toUnixTimestamp

date

Converts the date argument into a bigInt raw value

dateOf

timeuuid

Similar to toTimestamp(timeuuid) (DEPRECATED)

unixTimestampOf

timeuuid

Similar to toUnixTimestamp(timeuuid) (DEPRECATED)

Blob conversion functions

A number of functions are provided to “convert” the native types into binary data (blob). For every <native-type> type supported by CQL (a notable exception is a blob, for obvious reasons), the function typeAsBlob takes an argument of type type and returns it as a blob. Conversely, the function blobAsType takes a 64-bit blob argument and converts it to a bigint value. For example, bigintAsBlob(3) is 0x0000000000000003 and blobAsBigint(0x0000000000000003) is 3.

Aggregate functions

Aggregate functions work on a set of rows. They receive values for each row and return one value for the whole set.

If normal columns, scalar functions, UDT fields, writetime, or ttl are selected together with aggregate functions, the values returned for them will be the ones of the first row matching the query.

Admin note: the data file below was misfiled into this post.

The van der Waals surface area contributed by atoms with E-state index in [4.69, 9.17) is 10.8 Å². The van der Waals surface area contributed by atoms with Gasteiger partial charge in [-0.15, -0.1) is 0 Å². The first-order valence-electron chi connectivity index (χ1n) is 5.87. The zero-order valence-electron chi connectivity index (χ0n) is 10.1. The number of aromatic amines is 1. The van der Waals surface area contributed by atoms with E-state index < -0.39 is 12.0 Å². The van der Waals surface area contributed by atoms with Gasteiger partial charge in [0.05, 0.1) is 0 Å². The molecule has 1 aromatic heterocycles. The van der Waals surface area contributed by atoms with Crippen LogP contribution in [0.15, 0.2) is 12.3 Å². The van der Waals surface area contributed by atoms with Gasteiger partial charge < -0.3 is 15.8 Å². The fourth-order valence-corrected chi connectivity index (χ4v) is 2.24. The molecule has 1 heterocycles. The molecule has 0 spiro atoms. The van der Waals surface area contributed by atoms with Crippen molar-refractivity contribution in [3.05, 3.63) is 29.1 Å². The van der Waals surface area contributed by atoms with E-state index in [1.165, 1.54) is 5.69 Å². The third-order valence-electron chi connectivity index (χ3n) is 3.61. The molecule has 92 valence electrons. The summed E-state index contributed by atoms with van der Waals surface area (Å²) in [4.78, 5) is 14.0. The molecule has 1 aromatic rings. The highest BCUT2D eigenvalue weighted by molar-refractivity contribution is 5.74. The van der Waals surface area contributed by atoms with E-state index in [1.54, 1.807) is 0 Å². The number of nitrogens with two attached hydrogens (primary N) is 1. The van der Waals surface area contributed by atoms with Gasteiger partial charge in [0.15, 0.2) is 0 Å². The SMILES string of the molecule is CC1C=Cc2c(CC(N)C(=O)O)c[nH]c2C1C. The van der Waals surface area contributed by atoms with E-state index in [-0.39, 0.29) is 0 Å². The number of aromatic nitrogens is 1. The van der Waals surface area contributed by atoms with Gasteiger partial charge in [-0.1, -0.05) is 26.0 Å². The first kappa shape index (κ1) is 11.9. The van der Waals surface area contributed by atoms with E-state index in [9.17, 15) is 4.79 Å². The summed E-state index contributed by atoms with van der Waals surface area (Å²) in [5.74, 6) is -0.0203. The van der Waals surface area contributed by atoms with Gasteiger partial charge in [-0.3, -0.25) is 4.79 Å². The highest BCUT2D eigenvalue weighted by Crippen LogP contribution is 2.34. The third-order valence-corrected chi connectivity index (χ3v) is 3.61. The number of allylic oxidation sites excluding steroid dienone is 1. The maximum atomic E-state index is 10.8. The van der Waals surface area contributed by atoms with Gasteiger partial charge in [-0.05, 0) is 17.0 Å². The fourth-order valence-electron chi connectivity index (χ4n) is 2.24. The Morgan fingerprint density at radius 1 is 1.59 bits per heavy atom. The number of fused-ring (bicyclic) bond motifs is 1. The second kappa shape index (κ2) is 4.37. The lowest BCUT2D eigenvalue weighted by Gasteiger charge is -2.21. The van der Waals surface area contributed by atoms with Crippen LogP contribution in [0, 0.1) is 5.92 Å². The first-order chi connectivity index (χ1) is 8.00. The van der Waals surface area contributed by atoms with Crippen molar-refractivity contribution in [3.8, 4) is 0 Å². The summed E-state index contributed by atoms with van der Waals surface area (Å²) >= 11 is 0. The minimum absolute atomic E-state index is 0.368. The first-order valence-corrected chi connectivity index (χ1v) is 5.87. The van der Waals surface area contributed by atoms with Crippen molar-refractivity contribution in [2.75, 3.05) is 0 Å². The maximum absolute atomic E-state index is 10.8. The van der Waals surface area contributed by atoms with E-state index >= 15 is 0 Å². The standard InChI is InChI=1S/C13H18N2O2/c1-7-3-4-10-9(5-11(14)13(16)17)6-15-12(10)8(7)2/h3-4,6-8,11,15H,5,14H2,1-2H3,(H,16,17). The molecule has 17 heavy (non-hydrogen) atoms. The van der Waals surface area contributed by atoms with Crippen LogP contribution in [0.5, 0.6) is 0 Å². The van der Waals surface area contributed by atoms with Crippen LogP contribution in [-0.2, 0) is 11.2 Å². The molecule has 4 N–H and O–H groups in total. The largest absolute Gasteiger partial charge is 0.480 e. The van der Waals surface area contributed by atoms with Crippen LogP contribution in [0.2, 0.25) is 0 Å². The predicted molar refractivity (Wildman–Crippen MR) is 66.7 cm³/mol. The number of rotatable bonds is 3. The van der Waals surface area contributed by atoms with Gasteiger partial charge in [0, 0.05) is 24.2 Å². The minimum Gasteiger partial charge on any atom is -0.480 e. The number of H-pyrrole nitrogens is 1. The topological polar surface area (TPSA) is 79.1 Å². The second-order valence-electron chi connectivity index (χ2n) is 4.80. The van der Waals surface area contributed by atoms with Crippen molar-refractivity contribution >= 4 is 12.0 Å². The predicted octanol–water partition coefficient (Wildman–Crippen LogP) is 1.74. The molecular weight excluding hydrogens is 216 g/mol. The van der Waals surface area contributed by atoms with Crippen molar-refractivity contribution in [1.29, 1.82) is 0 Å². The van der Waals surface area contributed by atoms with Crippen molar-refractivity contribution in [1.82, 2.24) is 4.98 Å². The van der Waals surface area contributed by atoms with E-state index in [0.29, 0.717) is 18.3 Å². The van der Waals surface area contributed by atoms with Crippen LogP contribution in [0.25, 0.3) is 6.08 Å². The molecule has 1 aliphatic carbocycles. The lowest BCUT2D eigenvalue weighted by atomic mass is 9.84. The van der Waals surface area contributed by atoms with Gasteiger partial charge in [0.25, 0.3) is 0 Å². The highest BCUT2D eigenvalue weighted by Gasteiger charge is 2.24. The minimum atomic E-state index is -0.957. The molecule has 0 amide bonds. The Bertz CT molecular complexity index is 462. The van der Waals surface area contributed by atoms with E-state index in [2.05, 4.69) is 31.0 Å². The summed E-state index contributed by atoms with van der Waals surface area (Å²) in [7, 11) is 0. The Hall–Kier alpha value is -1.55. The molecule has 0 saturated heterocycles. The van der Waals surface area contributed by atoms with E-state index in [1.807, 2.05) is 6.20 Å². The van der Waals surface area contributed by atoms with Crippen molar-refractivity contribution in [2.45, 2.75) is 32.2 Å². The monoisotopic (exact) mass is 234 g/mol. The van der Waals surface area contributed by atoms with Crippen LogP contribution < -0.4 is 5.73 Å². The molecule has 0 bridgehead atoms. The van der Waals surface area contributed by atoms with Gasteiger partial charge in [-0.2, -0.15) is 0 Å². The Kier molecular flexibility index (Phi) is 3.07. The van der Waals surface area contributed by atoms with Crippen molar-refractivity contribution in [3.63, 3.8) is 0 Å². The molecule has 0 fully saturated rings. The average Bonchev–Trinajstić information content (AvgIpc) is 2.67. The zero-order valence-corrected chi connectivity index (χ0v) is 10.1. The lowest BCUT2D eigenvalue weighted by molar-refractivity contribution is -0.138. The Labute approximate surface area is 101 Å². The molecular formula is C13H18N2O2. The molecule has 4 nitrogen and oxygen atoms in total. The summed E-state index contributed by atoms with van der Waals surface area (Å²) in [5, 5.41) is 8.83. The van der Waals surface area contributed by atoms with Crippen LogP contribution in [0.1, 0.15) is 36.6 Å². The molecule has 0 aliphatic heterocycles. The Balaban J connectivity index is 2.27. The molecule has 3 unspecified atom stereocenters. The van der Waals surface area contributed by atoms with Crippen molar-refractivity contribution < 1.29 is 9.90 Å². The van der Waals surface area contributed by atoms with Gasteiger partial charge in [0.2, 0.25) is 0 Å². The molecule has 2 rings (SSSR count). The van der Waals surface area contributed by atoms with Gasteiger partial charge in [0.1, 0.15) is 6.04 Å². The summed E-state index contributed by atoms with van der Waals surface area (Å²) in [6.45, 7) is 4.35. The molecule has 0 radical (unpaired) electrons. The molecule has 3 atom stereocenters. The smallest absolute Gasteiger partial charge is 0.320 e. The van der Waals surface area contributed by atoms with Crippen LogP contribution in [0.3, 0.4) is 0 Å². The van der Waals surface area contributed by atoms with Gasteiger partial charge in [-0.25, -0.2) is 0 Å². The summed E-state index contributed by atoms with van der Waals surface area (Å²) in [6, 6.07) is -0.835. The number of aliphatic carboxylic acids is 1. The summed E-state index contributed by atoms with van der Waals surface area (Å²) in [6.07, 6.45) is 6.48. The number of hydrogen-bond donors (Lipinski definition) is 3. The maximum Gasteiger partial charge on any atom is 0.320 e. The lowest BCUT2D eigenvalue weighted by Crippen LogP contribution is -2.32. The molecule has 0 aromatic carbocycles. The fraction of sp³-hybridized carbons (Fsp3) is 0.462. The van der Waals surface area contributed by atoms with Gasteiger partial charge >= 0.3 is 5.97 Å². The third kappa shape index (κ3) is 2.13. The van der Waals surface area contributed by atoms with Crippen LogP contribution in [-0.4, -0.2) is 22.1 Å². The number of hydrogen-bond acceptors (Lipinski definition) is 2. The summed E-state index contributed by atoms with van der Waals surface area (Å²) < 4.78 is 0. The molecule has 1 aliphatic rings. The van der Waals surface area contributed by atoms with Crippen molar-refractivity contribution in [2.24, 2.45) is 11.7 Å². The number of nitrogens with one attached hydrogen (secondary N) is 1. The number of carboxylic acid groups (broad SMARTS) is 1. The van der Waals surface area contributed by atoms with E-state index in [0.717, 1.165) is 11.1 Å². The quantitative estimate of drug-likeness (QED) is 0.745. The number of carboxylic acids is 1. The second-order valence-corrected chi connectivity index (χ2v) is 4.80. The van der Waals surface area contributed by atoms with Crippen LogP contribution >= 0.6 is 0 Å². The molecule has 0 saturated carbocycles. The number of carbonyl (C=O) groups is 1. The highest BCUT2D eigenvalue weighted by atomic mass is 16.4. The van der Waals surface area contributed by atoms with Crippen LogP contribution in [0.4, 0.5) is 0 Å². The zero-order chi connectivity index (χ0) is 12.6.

Native aggregates

Count

The count function can be used to count the rows returned by a query. Example:

SELECT COUNT (*) FROM plays;
SELECT COUNT (1) FROM plays;

It also can be used to count the non-null value of a given column:

SELECT COUNT (scores) FROM plays;

Max and Min

The max and min functions can be used to compute the maximum and the minimum value returned by a query for a given column. For instance:

SELECT MIN (players), MAX (players) FROM plays WHERE game = 'quake';

Sum

The sum function can be used, to sum up all the values returned by a query for a given column. For instance:

SELECT SUM (players) FROM plays;

Avg

The avg function can be used to compute the average of all the values returned by a query for a given column. For instance:

SELECT AVG (players) FROM plays;

Apache Cassandra Query Language

Copyright